Patents neglected by London’s "Tech City"

Patent filings are often cited as an indicator of innovative activity. In the recent past there are many good examples where growth in patent filings has mirrored the emergence of new technologies or technology growth in a particular location. Notable examples are the growth in patent filings out of California’s Silicon Valley in the 1990s and early 2000s (from less than 5% of total US patent filings in 1990 to more than 12% in 2006), and the fivefold increase in computer software and business method-related patent applications filed between 1997 and 2003 (based on Patent Cooperation Treaty (PCT) filings in selected International Patent Classification (IPC) classes).

Fast-forward to 2013 and London is being touted as a hub for technological innovation, particularly the area around Old Street on the east side of the city – the so-called “Silicon Roundabout”. In December 2012 UK Prime Minister David Cameron announced £50 million of government investment to regenerate the area with a civic space dedicated to start-ups and entrepreneurs. Google, Microsoft, IBM and others have all made commitments to the area. So what has happened to patent filings of the past few years since the inception of "Tech City"?

The chart below was generated from information provided by the World Intellectual Property Organisation in respect of published international (PCT) patent applications from applicants with a London postcode in the area around Silicon Roundabout (E1, EC2A, EC2M, EC1Y, EC1V, E2, N1P, N1C OR E8), where the technology relates to telecommunications or software (IPC Classes H04 or G06).

The numbers make interesting reading. First, the total number of PCT patent applications out of Tech City is very low (nine applications in 2012, versus more than 1,000 for UK PCT applicants as a whole). The decline in published PCT patent applications from its peak of 24 in 2008 to nine in 2012 is also clearly evident. According to the UK press, the area is awash with tech start-ups and entrepreneurs, all queuing up to be the next Google or Mark Zuckerberg, and all innovating like crazy. Based on evidence from the dot-com boom and Silicon Valley, there should be an increase in patent filing activity. So what could be the reason for this apparent inconsistency?

Perhaps it is the nature of the innovation touted for Tech City that provides a clue as to why patent filing activity out of the area is so low. The press talks about app developers and social media entrepreneurs, but is this really technical innovation as patent offices would see it? 

The requirements for patentability in the computer software and business method fields are complex, and a conventional view has been that obtaining patent protection in these fields is difficult and expensive. The open culture of software development as advocated by the open-source movement has emboldened a whole generation of software developers to steer clear of patents altogether, and many of the young software developers who are drawn to Tech City are of this mindset.

The European Patent Convention (EPC) explicitly states that computer programs and business methods are not inventions for the purpose of obtaining patent protection (Article 52(2) of the EPC), although the EPC qualifies this by excluding these activities only to the extent to which the patent relates to this subject matter as such (Article 52(3) of the EPC). As a result, the wording of the statute has been open to interpretation by the European Patent Office (EPO) and various courts during its 35-year existence, and the EPO now routinely grants patents for computer software provided that certain conditions are fulfilled.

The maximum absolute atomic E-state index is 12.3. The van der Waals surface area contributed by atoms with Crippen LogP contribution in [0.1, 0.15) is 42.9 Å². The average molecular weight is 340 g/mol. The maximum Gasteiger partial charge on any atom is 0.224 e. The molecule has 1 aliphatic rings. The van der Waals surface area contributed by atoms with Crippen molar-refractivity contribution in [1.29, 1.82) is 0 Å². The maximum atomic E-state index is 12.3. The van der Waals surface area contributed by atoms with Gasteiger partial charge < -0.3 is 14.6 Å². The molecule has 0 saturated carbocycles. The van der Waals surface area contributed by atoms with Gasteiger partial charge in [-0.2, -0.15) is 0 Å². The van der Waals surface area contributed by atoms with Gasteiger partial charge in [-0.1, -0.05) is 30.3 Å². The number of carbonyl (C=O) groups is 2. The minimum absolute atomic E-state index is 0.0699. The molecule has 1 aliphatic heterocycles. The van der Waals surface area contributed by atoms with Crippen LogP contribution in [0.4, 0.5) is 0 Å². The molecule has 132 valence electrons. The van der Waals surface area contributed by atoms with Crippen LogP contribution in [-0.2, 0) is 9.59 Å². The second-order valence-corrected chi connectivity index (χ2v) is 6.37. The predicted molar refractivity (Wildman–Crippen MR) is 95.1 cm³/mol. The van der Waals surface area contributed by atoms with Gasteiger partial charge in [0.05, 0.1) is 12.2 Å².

In 2012 the UK High Court revoked some of Apple’s UK patents during its attempts to enforce them against Korean mobile phone company HTC, including one patent relating to the well-known "slide-to-unlock" feature (for further details please see "HTC prevails against Apple in the UK Patents Court"). In fact, the specific reasons for the revocation of this particular patent concerned anticipation by an earlier publication, rather than any specific objections concerning computer software. However, the prevailing view among many in the software community is that patents for software are difficult and costly to obtain and enforce.

For start-ups and entrepreneurs there is therefore a lot of uncertainty about patents in this field. This could well be one reason why patenting activity for early stage innovators in Tech City is so low. The likes of Google and Facebook only really developed their patent portfolios in a significant way once they had grown into the global corporations that they are today. Perhaps if a Google or Facebook emanates from Tech City, only then will there start to be a substantial increase in patent filing activity. In the meantime, for many Tech City start-ups, applying for patent protection is essential if they wish to gain investment and grow in this fast-changing and competitive sector.

As far as Europe is concerned, the EPO has been reasonably consistent over the past five years in its approach to software and business method-related patent applications. Refusal should be expected for patent applications which relate to pure business methods or computer programs which involve only conventional computer program steps. However, if a genuine technical problem is being solved in a non-obvious way with computer software, it should be possible to obtain a granted patent for the software or device on which the software is run.

This is an Insight article, written by a selected partner as part of IAM's co-published content. Read more on Insight

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